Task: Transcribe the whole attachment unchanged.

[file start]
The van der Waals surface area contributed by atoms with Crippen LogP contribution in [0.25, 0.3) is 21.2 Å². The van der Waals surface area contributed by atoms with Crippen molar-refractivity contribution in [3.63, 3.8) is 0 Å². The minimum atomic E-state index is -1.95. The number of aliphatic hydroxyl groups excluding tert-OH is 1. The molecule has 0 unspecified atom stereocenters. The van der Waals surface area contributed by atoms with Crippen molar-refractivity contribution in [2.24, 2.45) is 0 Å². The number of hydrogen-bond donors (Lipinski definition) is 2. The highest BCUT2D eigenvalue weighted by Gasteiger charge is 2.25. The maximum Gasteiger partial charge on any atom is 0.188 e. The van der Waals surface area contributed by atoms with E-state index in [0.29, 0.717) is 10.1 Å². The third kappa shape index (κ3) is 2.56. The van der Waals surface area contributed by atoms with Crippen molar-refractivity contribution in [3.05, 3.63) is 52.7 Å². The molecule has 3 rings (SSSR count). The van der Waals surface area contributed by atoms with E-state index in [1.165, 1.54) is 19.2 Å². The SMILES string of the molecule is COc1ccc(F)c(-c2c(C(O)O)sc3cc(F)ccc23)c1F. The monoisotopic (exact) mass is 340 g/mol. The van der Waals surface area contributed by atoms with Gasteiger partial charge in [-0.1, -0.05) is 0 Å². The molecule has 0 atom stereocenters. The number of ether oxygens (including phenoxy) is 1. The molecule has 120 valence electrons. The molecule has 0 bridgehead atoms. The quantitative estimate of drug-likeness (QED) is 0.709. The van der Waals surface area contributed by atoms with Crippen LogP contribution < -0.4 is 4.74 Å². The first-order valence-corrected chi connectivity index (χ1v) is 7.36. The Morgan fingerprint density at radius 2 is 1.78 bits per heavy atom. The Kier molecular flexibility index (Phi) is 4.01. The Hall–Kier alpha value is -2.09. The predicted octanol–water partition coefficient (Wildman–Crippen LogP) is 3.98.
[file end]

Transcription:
The van der Waals surface area contributed by atoms with Crippen LogP contribution in [0.25, 0.3) is 21.2 Å². The van der Waals surface area contributed by atoms with Crippen molar-refractivity contribution in [3.63, 3.8) is 0 Å². The minimum atomic E-state index is -1.95. The number of aliphatic hydroxyl groups excluding tert-OH is 1. The molecule has 0 unspecified atom stereocenters. The van der Waals surface area contributed by atoms with Crippen molar-refractivity contribution in [2.24, 2.45) is 0 Å². The number of hydrogen-bond donors (Lipinski definition) is 2. The highest BCUT2D eigenvalue weighted by Gasteiger charge is 2.25. The maximum Gasteiger partial charge on any atom is 0.188 e. The van der Waals surface area contributed by atoms with E-state index in [0.29, 0.717) is 10.1 Å². The third kappa shape index (κ3) is 2.56. The van der Waals surface area contributed by atoms with Crippen molar-refractivity contribution in [3.05, 3.63) is 52.7 Å². The molecule has 3 rings (SSSR count). The van der Waals surface area contributed by atoms with E-state index in [1.165, 1.54) is 19.2 Å². The SMILES string of the molecule is COc1ccc(F)c(-c2c(C(O)O)sc3cc(F)ccc23)c1F. The monoisotopic (exact) mass is 340 g/mol. The van der Waals surface area contributed by atoms with Gasteiger partial charge in [-0.1, -0.05) is 0 Å². The molecule has 0 atom stereocenters. The number of ether oxygens (including phenoxy) is 1. The molecule has 120 valence electrons. The molecule has 0 bridgehead atoms. The quantitative estimate of drug-likeness (QED) is 0.709. The van der Waals surface area contributed by atoms with Crippen LogP contribution < -0.4 is 4.74 Å². The first-order valence-corrected chi connectivity index (χ1v) is 7.36. The Morgan fingerprint density at radius 2 is 1.78 bits per heavy atom. The Kier molecular flexibility index (Phi) is 4.01. The Hall–Kier alpha value is -2.09. The predicted octanol–water partition coefficient (Wildman–Crippen LogP) is 3.98.